“Lots of colleges didn’t really even need to require the SAT, as they were already admitting everyone who was admissible, but they didn’t want to eliminate it as a requirement because they felt it would devalue them,” Syverson continued. “In a sense, the pandemic — and the pervasive adoption of temporary test-optional or test-blind policies — gave them permission to eliminate the requirement. And I believe a large number of institutions will not return to requiring it. So I think there’s no going back.”

Syverson was the co-author of a 2018 report that found colleges that are test optional generally get more applications and more diversity among those applicants and among students...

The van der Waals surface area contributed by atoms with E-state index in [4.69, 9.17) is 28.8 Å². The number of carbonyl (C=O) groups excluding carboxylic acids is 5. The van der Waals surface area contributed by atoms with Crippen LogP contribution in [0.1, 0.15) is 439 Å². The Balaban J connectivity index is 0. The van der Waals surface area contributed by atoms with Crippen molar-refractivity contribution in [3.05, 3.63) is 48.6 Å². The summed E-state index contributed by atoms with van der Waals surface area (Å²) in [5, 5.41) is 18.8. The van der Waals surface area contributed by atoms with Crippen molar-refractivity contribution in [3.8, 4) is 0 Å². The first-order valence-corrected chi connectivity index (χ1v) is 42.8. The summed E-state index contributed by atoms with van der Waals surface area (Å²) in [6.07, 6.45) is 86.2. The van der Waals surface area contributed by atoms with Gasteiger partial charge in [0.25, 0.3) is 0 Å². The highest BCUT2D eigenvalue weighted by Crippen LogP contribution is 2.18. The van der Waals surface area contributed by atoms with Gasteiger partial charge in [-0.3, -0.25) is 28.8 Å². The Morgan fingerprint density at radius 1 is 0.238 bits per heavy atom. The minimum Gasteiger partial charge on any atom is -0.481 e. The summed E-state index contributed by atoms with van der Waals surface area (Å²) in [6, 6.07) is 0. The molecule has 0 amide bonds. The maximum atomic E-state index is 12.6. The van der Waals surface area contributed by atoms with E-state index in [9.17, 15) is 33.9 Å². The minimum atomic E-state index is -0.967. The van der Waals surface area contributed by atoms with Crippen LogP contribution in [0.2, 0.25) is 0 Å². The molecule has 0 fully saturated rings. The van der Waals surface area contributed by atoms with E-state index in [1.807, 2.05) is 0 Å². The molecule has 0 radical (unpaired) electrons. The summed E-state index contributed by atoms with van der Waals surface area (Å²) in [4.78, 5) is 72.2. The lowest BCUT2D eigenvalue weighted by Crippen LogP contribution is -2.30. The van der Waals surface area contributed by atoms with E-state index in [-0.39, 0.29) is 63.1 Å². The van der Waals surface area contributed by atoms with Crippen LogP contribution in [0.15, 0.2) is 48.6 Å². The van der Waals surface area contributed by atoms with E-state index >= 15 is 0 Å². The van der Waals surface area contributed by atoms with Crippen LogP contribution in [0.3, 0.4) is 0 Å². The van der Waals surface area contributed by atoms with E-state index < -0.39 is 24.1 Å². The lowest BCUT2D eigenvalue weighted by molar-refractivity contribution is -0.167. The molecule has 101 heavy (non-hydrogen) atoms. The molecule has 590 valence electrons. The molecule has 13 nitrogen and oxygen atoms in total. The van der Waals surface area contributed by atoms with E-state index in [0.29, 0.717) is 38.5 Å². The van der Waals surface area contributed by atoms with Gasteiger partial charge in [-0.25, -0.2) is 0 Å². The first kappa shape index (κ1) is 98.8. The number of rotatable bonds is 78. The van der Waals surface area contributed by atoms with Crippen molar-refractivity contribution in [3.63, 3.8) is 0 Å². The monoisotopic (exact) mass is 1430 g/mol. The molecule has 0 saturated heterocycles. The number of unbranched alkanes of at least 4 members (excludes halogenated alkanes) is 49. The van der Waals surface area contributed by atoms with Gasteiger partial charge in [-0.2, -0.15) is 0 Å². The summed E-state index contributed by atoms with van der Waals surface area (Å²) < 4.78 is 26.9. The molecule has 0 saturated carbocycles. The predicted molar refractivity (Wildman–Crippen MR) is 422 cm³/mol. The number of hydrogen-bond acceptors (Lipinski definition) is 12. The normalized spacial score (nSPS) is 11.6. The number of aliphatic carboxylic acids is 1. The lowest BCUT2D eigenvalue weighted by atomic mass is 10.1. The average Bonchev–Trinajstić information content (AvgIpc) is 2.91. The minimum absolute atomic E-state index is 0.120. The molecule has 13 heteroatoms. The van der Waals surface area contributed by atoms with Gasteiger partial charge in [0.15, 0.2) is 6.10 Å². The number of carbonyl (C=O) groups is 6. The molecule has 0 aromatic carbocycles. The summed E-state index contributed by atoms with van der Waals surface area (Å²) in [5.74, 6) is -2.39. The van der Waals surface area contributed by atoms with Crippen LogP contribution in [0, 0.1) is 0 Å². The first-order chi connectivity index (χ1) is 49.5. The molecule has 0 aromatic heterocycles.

Pat McGuire, president of Trinity Washington University, which does not require tests for admissions, said, “Eliminating the SAT essay and subject tests is an admission of some problems in the SAT system, but hardly enough of an overhaul.”

She added, via email, “If the College Board really wants to save itself, it would eliminate the SAT entirely and, instead, become a leader in working with institutions to develop innovative strategies for assessing student strengths and competencies, not only in high school but across the life span, thus helping higher education do a better job of matching students and programs more effectively. More effective matching of student talents and interests would reduce attrition and wasted credits, save students money and increase completion, a win-win for everybody. But as it is right now, the SAT is simply a high barrier that funnels students without much concern for what happens to them once they get through the barrier.”